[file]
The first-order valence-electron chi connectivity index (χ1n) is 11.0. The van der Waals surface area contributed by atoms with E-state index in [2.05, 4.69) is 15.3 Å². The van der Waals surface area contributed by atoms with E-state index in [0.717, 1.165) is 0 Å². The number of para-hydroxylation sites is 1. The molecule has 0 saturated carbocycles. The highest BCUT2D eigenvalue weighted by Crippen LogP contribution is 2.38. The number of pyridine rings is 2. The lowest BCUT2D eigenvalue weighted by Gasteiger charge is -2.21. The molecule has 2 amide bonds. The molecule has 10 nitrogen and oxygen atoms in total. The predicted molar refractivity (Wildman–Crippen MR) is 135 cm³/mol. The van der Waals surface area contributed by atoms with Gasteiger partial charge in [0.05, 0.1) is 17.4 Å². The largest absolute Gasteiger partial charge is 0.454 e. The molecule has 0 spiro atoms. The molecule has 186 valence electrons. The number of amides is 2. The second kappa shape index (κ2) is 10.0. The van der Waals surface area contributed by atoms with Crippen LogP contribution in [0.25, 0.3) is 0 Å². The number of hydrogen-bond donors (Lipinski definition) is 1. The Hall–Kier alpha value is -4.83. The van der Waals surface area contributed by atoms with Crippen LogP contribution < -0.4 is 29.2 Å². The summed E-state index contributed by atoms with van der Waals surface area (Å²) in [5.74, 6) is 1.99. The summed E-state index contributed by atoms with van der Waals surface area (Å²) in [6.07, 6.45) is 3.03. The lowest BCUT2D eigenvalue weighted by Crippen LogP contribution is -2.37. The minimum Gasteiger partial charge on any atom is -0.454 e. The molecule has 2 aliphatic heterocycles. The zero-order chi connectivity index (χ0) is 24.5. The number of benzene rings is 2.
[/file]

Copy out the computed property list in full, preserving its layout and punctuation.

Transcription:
The first-order valence-electron chi connectivity index (χ1n) is 11.0. The van der Waals surface area contributed by atoms with E-state index in [2.05, 4.69) is 15.3 Å². The van der Waals surface area contributed by atoms with E-state index in [0.717, 1.165) is 0 Å². The number of para-hydroxylation sites is 1. The molecule has 0 saturated carbocycles. The highest BCUT2D eigenvalue weighted by Crippen LogP contribution is 2.38. The number of pyridine rings is 2. The lowest BCUT2D eigenvalue weighted by Gasteiger charge is -2.21. The molecule has 2 amide bonds. The molecule has 10 nitrogen and oxygen atoms in total. The predicted molar refractivity (Wildman–Crippen MR) is 135 cm³/mol. The van der Waals surface area contributed by atoms with Gasteiger partial charge in [0.05, 0.1) is 17.4 Å². The largest absolute Gasteiger partial charge is 0.454 e. The molecule has 0 spiro atoms. The molecule has 186 valence electrons. The number of amides is 2. The second kappa shape index (κ2) is 10.0. The van der Waals surface area contributed by atoms with Crippen LogP contribution in [0.25, 0.3) is 0 Å². The number of hydrogen-bond donors (Lipinski definition) is 1. The Hall–Kier alpha value is -4.83. The van der Waals surface area contributed by atoms with Crippen LogP contribution < -0.4 is 29.2 Å². The summed E-state index contributed by atoms with van der Waals surface area (Å²) in [5.74, 6) is 1.99. The summed E-state index contributed by atoms with van der Waals surface area (Å²) in [6.07, 6.45) is 3.03. The lowest BCUT2D eigenvalue weighted by Crippen LogP contribution is -2.37. The minimum Gasteiger partial charge on any atom is -0.454 e. The molecule has 2 aliphatic heterocycles. The zero-order chi connectivity index (χ0) is 24.5. The number of benzene rings is 2.